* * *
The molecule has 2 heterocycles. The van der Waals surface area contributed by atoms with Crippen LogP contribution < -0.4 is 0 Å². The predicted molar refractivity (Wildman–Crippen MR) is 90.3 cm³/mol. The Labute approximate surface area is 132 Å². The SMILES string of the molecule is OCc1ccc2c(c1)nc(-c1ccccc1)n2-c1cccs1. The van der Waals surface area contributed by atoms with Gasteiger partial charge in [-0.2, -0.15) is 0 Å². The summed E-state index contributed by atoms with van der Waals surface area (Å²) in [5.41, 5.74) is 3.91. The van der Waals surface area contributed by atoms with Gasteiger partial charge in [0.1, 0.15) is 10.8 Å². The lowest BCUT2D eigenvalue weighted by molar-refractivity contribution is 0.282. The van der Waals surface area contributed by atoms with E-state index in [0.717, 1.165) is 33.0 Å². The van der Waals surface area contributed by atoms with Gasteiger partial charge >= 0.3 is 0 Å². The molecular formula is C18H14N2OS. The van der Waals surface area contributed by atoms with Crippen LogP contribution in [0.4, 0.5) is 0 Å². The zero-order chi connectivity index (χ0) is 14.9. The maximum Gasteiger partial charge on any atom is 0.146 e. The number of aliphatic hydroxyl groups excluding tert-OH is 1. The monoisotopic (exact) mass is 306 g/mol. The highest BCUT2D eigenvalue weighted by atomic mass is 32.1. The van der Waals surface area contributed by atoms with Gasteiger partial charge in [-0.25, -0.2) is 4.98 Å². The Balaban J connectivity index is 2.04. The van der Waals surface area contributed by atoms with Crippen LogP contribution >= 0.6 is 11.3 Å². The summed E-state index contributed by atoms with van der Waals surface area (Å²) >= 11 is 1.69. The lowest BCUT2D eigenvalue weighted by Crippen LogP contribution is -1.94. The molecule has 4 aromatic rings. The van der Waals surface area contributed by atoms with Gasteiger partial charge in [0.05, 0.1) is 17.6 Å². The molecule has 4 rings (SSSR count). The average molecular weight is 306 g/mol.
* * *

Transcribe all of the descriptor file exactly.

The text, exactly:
The molecule has 2 heterocycles. The van der Waals surface area contributed by atoms with Crippen LogP contribution < -0.4 is 0 Å². The predicted molar refractivity (Wildman–Crippen MR) is 90.3 cm³/mol. The Labute approximate surface area is 132 Å². The SMILES string of the molecule is OCc1ccc2c(c1)nc(-c1ccccc1)n2-c1cccs1. The van der Waals surface area contributed by atoms with Gasteiger partial charge in [-0.2, -0.15) is 0 Å². The summed E-state index contributed by atoms with van der Waals surface area (Å²) in [5.41, 5.74) is 3.91. The van der Waals surface area contributed by atoms with Gasteiger partial charge in [0.1, 0.15) is 10.8 Å². The lowest BCUT2D eigenvalue weighted by molar-refractivity contribution is 0.282. The van der Waals surface area contributed by atoms with E-state index in [0.717, 1.165) is 33.0 Å². The van der Waals surface area contributed by atoms with Gasteiger partial charge >= 0.3 is 0 Å². The molecular formula is C18H14N2OS. The van der Waals surface area contributed by atoms with Crippen LogP contribution in [0.4, 0.5) is 0 Å². The zero-order chi connectivity index (χ0) is 14.9. The maximum Gasteiger partial charge on any atom is 0.146 e. The number of aliphatic hydroxyl groups excluding tert-OH is 1. The monoisotopic (exact) mass is 306 g/mol. The highest BCUT2D eigenvalue weighted by atomic mass is 32.1. The van der Waals surface area contributed by atoms with Gasteiger partial charge in [-0.25, -0.2) is 4.98 Å². The Balaban J connectivity index is 2.04. The van der Waals surface area contributed by atoms with Crippen LogP contribution >= 0.6 is 11.3 Å². The summed E-state index contributed by atoms with van der Waals surface area (Å²) >= 11 is 1.69. The lowest BCUT2D eigenvalue weighted by Crippen LogP contribution is -1.94. The molecule has 4 aromatic rings. The van der Waals surface area contributed by atoms with Gasteiger partial charge in [0.05, 0.1) is 17.6 Å². The molecule has 4 rings (SSSR count). The average molecular weight is 306 g/mol.